Ibrahim Al-Nashashibi's missions in life have been slowly revealed to him over many years. Born in Jerusalem in 1950, he left for Yugoslavia at the age of 17 to study medicine. He quickly realized that was a mistake. "I thought maybe Dad was right, I'm a lawyer," Al-Nashashibi says many years later in Fairouz, his friendly San Diego restaurant. He studied law in Beirut and Alexandria, earning his degree in 1972 and moving to Dubai to practice law.
Later, he came to the U.S. to get a PhD in international law. Instead, he wound up opening Fairouz in the mid-1980s. Al-Nashashibi's natural gift for hospitality engenders loyalty in his customers, some of whom have come to eat at Fairouz for decades. Even when the restaurant is packed, he stops to chat as if each customer is the most important person in the world.
When I visit my mother in San Diego, we like to eat at Fairouz. We're both impressed with the length and variety of the buffet. It has all the vegan dishes we both like, and the Greek lemon chicken soup and other meaty delicacies she enjoys. There must be nearly two dozen cold and hot salad or vegetable dishes. Little signs let you know which are vegetarian or vegan, which makes it ideal for a group of diners with mixed diets. Between the menu and buffet, you'll find all the Middle Eastern favorites, such as hummus, baba ganouj, lentil soup, grape leaves and chickpea dishes. Fairouz specializes in several lamb entrees. Lamb Mansaf, a Jerusalem dish, is slow-cooked with homemade yogurt. Lamb Awarma claims to be "Mom's special recipe," and features onions, garlic, cardamom and other spices. Vegetarians who want a special dish can try the vegetarian mousaka, which combines baked eggplant with vegetables, tomato sauce and creamy béchamel sauce. Wash it down with rosewater lemonade, iced tea with rosewater or yogurt drink with mint.
If you visit Fairouz Café, you'll sit surrounded by Al-Nashashibi's vibrant paintings. Yes, his gift of painting was revealed to him along the way, too.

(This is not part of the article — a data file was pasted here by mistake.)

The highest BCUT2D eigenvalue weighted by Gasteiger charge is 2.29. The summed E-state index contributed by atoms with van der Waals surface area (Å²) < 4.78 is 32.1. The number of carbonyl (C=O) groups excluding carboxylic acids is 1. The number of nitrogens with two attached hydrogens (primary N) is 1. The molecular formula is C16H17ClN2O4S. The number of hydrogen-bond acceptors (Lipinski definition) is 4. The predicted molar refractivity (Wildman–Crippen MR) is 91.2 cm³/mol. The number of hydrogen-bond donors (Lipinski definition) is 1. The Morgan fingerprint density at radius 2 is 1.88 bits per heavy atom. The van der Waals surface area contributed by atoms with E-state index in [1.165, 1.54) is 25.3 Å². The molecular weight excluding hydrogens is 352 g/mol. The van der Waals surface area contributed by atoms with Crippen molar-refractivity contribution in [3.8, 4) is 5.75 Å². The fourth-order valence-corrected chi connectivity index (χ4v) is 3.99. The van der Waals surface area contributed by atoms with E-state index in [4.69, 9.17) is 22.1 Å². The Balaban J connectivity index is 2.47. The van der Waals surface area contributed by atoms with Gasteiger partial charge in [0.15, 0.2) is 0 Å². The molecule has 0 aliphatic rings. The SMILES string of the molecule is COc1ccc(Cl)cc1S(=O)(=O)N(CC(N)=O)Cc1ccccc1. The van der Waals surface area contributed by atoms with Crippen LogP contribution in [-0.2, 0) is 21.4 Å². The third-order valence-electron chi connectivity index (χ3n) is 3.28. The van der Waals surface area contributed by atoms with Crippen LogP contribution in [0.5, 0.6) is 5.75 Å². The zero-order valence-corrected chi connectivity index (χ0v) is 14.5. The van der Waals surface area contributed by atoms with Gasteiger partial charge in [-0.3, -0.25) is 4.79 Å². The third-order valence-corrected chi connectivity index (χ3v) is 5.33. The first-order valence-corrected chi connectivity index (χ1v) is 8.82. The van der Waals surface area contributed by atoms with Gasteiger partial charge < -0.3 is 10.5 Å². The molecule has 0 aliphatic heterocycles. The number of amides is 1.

A couple of years after opening Fairouz, he started painting in the restaurant between lunch and dinner. "People came in and said, 'I didn't know you were an artist.' I said, 'Me, neither.'"
Through the process of painting, he realized he was suffering from depression. He believes that creative work needs a flame, and his has been fuelled by depression and loss. When his wife of 21 years was in a coma, dying of cancer, Al-Nashashibi had a vision. "I was looking at her in a coma," he said, "when a muse came to me and said I had creative ideas, some in colours, some drawn in words." He started writing his first novel. "I believe in science," he said. "Science says everything in life has a positive and negative." He dearly misses his wife, whom he portrayed as the muse Elegance in a series of muse paintings. He showed me photos of her. An elegant and beautiful woman, indeed.
Al-Nashashibi first became inspired by muses while reading a book of Greek mythology. He was ten years old and had wondered where ideas came from. He painted "The Muses of Jerusalem" for a New York City United Nations exhibit in 1993. Since then, he's slowly been working his way through one muse at a time, according to inspiration. He paints them as faceless women to indicate our sameness inside, no matter our surface appearance.
My favorite Al-Nashashibi paintings are bright, fantastic renditions of old Jerusalem buildings. He uses ink and acrylic paint, with lots of metallic. The colours and aliveness make the historic city seem simultaneously old and new.
Al-Nashashibi has got quite a bit of attention for his art. He's been featured in several documentaries and exhibited as far away as Washington, DC and Japan. His art has made it into collections in Panama, Cairo and Moscow and many other places around the globe.
Despite his success and worldwide acclaim, Al-Nashashibi seems as though he couldn't be happier than when he personally delivers a Turkish coffee to your table and lingers for a minute to chat. When you visit San Diego, stop by the generic looking strip mall on Midway Drive to discover an oasis of art, warmth and delicious Middle Eastern food.
Fairouz is open for lunch and dinner seven days a week. Located at 3166 Midway Dr, San Diego, CA. Call 619-330-9763 if you have any questions. http://www.fairouzcafegallery.com/
Bergen is the author of Vegetarian Asia Travel Guide. Learn more at www.teresabergen.com